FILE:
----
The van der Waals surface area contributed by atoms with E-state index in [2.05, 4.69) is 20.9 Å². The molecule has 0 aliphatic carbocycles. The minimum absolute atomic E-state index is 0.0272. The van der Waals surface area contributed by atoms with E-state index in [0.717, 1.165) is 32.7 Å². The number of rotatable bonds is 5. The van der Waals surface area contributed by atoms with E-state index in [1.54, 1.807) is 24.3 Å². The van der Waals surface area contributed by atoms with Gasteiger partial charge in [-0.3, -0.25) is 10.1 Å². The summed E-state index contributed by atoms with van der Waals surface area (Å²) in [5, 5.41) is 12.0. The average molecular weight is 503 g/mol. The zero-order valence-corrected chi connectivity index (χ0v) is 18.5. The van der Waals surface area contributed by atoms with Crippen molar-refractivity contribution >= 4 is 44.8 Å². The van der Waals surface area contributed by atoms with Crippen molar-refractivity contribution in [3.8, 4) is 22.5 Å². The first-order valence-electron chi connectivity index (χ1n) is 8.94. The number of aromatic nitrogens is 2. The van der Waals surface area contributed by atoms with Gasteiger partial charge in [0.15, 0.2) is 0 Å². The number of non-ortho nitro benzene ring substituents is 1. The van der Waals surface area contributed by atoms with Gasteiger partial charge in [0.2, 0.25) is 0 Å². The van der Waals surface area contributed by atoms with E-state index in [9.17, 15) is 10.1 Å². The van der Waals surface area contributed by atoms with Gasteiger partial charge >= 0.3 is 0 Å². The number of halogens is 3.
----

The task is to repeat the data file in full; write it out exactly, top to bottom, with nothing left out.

The van der Waals surface area contributed by atoms with E-state index in [2.05, 4.69) is 20.9 Å². The molecule has 0 aliphatic carbocycles. The minimum absolute atomic E-state index is 0.0272. The van der Waals surface area contributed by atoms with E-state index in [0.717, 1.165) is 32.7 Å². The number of rotatable bonds is 5. The van der Waals surface area contributed by atoms with E-state index in [1.54, 1.807) is 24.3 Å². The van der Waals surface area contributed by atoms with Gasteiger partial charge in [-0.3, -0.25) is 10.1 Å². The summed E-state index contributed by atoms with van der Waals surface area (Å²) in [5, 5.41) is 12.0. The average molecular weight is 503 g/mol. The zero-order valence-corrected chi connectivity index (χ0v) is 18.5. The van der Waals surface area contributed by atoms with Crippen molar-refractivity contribution >= 4 is 44.8 Å². The van der Waals surface area contributed by atoms with Crippen molar-refractivity contribution in [3.8, 4) is 22.5 Å². The first-order valence-electron chi connectivity index (χ1n) is 8.94. The number of aromatic nitrogens is 2. The van der Waals surface area contributed by atoms with Gasteiger partial charge in [0.15, 0.2) is 0 Å². The number of non-ortho nitro benzene ring substituents is 1. The van der Waals surface area contributed by atoms with Gasteiger partial charge in [0.2, 0.25) is 0 Å². The van der Waals surface area contributed by atoms with E-state index in [9.17, 15) is 10.1 Å². The van der Waals surface area contributed by atoms with Gasteiger partial charge >= 0.3 is 0 Å². The number of halogens is 3.